Critical response is important to me because I make films because I have something to say, and I therefore want to hear back from people. The quality of my work is important to me, so I respect what critics have to say based on their knowledge and experience.

If your film could play in any movie theatre in the world, which one would you choose?

The great big movie theatres I first saw movies in, in Toronto; The Uptown or The University. The University is now Pottery Barn, and the Uptown was raised for Condos.
I had a great screening in Toronto in the same theatre I mixed the film in, The Royal. Great sound, new screen and HDSR projector: I couldn’t have asked for more. I’ve lived within walking distance of The Royal almost all my life in Toronto, so that was great.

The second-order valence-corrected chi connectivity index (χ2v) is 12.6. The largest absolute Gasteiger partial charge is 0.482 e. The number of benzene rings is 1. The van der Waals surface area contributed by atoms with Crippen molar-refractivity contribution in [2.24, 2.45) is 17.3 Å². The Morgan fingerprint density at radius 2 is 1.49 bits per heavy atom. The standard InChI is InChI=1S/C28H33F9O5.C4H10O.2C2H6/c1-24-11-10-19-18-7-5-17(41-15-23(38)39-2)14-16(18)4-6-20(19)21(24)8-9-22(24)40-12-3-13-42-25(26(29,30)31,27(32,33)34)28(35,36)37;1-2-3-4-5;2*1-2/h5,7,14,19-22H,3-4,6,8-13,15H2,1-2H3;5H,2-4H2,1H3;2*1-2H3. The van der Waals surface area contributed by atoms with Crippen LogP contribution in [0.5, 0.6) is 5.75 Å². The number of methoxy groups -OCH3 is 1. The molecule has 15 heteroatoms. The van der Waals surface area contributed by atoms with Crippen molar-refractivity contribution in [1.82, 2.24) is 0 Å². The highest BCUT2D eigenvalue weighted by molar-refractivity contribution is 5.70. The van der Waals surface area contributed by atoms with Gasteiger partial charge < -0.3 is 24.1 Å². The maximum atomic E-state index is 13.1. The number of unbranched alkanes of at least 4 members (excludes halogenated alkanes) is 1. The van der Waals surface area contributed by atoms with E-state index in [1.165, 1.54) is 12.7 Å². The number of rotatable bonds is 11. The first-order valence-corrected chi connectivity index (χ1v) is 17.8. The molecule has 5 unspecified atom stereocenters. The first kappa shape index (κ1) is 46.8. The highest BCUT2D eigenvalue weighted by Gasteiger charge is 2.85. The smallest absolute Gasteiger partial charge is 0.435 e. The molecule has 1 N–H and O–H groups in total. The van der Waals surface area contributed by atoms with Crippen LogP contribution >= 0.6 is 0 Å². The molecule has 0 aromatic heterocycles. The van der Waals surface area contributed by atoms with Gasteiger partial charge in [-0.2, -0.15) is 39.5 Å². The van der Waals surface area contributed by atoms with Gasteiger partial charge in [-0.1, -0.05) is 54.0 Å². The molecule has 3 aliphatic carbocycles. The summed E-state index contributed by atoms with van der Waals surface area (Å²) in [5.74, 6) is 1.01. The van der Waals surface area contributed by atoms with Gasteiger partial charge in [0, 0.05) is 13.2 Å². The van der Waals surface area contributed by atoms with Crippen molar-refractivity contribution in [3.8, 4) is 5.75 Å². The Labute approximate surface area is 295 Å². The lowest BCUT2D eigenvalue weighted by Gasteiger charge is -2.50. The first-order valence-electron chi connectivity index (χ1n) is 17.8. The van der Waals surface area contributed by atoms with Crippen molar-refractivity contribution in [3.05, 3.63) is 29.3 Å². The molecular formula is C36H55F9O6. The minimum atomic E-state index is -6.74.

My niece says “Galaxy Cinema in Newmarket. The circle theatre in Alliston.”

If you could offer a nickel’s worth of free advice to someone who wanted to make movies, what nuggets of wisdom would you offer?

Get a partner. Don’t do it alone. You need someone to make decisions with, commiserate with and celebrate with.

What do you love the most about film and the filmmaking business?

The joy of learning about a subject I’m drawn it; the alchemy in the editing process.

A question that is easy for some but not for others and always gets a different response: what is your favourite film of all time?

“Moonstruck”or “The Princess Bride”.

This is one of the many films playing at this year’s Victoria Film Festival. For showtimes and further information visit www.victoriafilmfestival.com.

Be sure to follow instant happenings of the festival and updates on my Twitter @jasonwhyte!

Jason Whyte, efilmcritic.com



link directly to this feature at http://www.efilmcritic.com/feature.php?feature=2937
originally posted: 02/01/10 05:18:25